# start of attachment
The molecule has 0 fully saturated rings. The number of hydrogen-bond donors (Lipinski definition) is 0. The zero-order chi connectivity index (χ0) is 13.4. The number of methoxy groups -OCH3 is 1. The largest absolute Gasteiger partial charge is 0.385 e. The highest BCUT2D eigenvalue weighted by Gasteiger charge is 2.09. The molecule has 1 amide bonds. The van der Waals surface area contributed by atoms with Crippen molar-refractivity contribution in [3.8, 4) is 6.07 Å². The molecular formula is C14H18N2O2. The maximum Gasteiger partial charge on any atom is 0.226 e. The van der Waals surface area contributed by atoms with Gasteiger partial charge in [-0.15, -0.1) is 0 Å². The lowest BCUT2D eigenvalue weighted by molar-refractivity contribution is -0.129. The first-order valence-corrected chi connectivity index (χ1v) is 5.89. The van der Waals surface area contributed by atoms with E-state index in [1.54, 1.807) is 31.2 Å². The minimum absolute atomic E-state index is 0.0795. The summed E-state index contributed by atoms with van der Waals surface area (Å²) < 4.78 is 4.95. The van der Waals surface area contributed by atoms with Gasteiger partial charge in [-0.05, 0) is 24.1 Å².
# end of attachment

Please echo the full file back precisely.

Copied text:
The molecule has 0 fully saturated rings. The number of hydrogen-bond donors (Lipinski definition) is 0. The zero-order chi connectivity index (χ0) is 13.4. The number of methoxy groups -OCH3 is 1. The largest absolute Gasteiger partial charge is 0.385 e. The highest BCUT2D eigenvalue weighted by Gasteiger charge is 2.09. The molecule has 1 amide bonds. The van der Waals surface area contributed by atoms with Crippen molar-refractivity contribution in [3.8, 4) is 6.07 Å². The molecular formula is C14H18N2O2. The maximum Gasteiger partial charge on any atom is 0.226 e. The van der Waals surface area contributed by atoms with Gasteiger partial charge in [-0.15, -0.1) is 0 Å². The lowest BCUT2D eigenvalue weighted by molar-refractivity contribution is -0.129. The first-order valence-corrected chi connectivity index (χ1v) is 5.89. The van der Waals surface area contributed by atoms with E-state index in [1.54, 1.807) is 31.2 Å². The minimum absolute atomic E-state index is 0.0795. The summed E-state index contributed by atoms with van der Waals surface area (Å²) < 4.78 is 4.95. The van der Waals surface area contributed by atoms with Gasteiger partial charge in [-0.05, 0) is 24.1 Å².